Cohen becomes first observant Jew to hold top security position; says "agency will have to adapt quickly to new strategic reality."
By YAAKOV KATZ, TOVAH LAZAROFFPublished: MAY 15, 2011 19:51Advertisement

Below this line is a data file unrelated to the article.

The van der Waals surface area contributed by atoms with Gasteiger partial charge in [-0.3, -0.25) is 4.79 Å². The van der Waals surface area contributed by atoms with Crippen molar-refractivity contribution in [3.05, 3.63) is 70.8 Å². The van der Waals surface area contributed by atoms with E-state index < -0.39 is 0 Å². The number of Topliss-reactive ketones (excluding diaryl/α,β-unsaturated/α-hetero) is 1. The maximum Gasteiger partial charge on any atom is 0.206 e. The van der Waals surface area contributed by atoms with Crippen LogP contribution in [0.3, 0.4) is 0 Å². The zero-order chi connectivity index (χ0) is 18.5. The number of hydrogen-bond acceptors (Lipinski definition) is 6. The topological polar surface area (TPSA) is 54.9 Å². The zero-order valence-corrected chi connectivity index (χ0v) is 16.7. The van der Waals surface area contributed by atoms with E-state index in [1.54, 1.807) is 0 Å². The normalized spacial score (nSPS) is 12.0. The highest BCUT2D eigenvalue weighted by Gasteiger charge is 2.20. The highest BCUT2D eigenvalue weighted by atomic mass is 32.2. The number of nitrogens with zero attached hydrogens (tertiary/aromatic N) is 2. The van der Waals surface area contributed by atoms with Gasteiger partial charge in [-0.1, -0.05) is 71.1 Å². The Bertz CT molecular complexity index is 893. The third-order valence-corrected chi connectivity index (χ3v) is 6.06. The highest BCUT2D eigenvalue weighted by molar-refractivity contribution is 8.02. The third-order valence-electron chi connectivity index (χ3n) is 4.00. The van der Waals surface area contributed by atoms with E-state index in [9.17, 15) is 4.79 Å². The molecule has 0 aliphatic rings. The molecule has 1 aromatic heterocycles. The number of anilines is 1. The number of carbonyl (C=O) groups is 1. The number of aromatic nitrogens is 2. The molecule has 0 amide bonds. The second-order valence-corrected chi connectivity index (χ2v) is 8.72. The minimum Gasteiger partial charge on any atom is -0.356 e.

“The agency will have to adapt quickly to the new strategic reality that is changing in the region,” Yoram Cohen said on Sunday as he took up his post as the director of the Shin Bet (Israel Security Agency).Making history as the first religiously observant man to hold the top domestic security position, Cohen was selected by Prime Minister Binyamin Netanyahu to succeed outgoing Shin Bet chief Yuval Diskin, who wrapped up six years in the post and 33 years of service in the agency.RELATED:Shin Bet: Egypt turmoil helping arms smuggling to GazaDiskin: I'm 'very worried' by September statehood bid“He [Diskin] has done a lot for the State of Israel,” Netanyahu said. “I am unable to say everything, but I can say that Yuval is a fighter. He started out in the [IDF’s] Shaked Reconnaissance Unit, was a deputy company commander and came [to the security agency] with this spirit, that of a field commander, that of a man trained in carrying out missions. He infused this spirit into the Shin Bet and I must say that the results speak for themselves.”Netanyahu praised Diskin’s tenure under which the Shin Bet – together with the IDF – succeeded in bringing Palestinian terrorism to very low levels after the bloody times of the second intifada.Cohen was Diskin’s deputy from 2006 to 2008 after serving in a variety of posts within the agency, including as head of the department charged with preventing Arab and Iranian espionage in Israel. Cohen beat out Diskin’s current deputy “Y.” who was rumored to have been the leading candidate for the post. He will likely resign.In 2009, Cohen took a leave of absence and spent a year as a research fellow at the Washington Institute for Near East Policy. In 2010, he returned to the agency and headed up teams that worked on developing new technology.In his speech, Cohen warned that the ongoing upheaval throughout the Middle East could evolve into new threats for Israel.“This potential for escalation joins and influences other existing threats that we still have to deal with on the Palestinian front,” Cohen said.
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